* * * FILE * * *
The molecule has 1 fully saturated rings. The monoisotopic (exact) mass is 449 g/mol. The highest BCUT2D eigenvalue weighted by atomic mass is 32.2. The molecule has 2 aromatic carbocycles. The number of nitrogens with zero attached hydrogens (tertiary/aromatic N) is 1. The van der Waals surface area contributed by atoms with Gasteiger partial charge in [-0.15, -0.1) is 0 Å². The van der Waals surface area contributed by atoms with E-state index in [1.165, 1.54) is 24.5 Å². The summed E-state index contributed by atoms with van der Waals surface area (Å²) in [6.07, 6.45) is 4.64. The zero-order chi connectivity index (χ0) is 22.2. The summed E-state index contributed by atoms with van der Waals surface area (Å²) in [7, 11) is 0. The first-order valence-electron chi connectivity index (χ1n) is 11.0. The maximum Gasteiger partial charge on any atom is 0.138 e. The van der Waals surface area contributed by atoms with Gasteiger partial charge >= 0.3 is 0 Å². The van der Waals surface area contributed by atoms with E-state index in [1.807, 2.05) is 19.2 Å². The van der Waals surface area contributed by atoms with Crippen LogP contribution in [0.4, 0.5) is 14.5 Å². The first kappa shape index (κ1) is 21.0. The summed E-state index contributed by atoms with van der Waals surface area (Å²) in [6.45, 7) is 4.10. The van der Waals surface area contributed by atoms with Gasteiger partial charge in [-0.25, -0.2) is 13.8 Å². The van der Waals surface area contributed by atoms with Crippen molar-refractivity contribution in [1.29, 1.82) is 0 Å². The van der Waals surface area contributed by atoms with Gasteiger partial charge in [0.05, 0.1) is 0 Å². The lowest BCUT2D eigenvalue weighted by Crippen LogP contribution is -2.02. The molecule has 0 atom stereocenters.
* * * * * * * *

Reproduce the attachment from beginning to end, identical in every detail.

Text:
The molecule has 1 fully saturated rings. The monoisotopic (exact) mass is 449 g/mol. The highest BCUT2D eigenvalue weighted by atomic mass is 32.2. The molecule has 2 aromatic carbocycles. The number of nitrogens with zero attached hydrogens (tertiary/aromatic N) is 1. The van der Waals surface area contributed by atoms with Gasteiger partial charge in [-0.15, -0.1) is 0 Å². The van der Waals surface area contributed by atoms with E-state index in [1.165, 1.54) is 24.5 Å². The summed E-state index contributed by atoms with van der Waals surface area (Å²) in [6.07, 6.45) is 4.64. The zero-order chi connectivity index (χ0) is 22.2. The summed E-state index contributed by atoms with van der Waals surface area (Å²) in [7, 11) is 0. The first-order valence-electron chi connectivity index (χ1n) is 11.0. The maximum Gasteiger partial charge on any atom is 0.138 e. The van der Waals surface area contributed by atoms with Gasteiger partial charge >= 0.3 is 0 Å². The van der Waals surface area contributed by atoms with E-state index in [1.807, 2.05) is 19.2 Å². The van der Waals surface area contributed by atoms with Crippen LogP contribution in [0.4, 0.5) is 14.5 Å². The first kappa shape index (κ1) is 21.0. The summed E-state index contributed by atoms with van der Waals surface area (Å²) in [6.45, 7) is 4.10. The van der Waals surface area contributed by atoms with Gasteiger partial charge in [-0.25, -0.2) is 13.8 Å². The van der Waals surface area contributed by atoms with Crippen molar-refractivity contribution in [1.29, 1.82) is 0 Å². The van der Waals surface area contributed by atoms with Gasteiger partial charge in [0.05, 0.1) is 0 Å². The lowest BCUT2D eigenvalue weighted by Crippen LogP contribution is -2.02. The molecule has 0 atom stereocenters.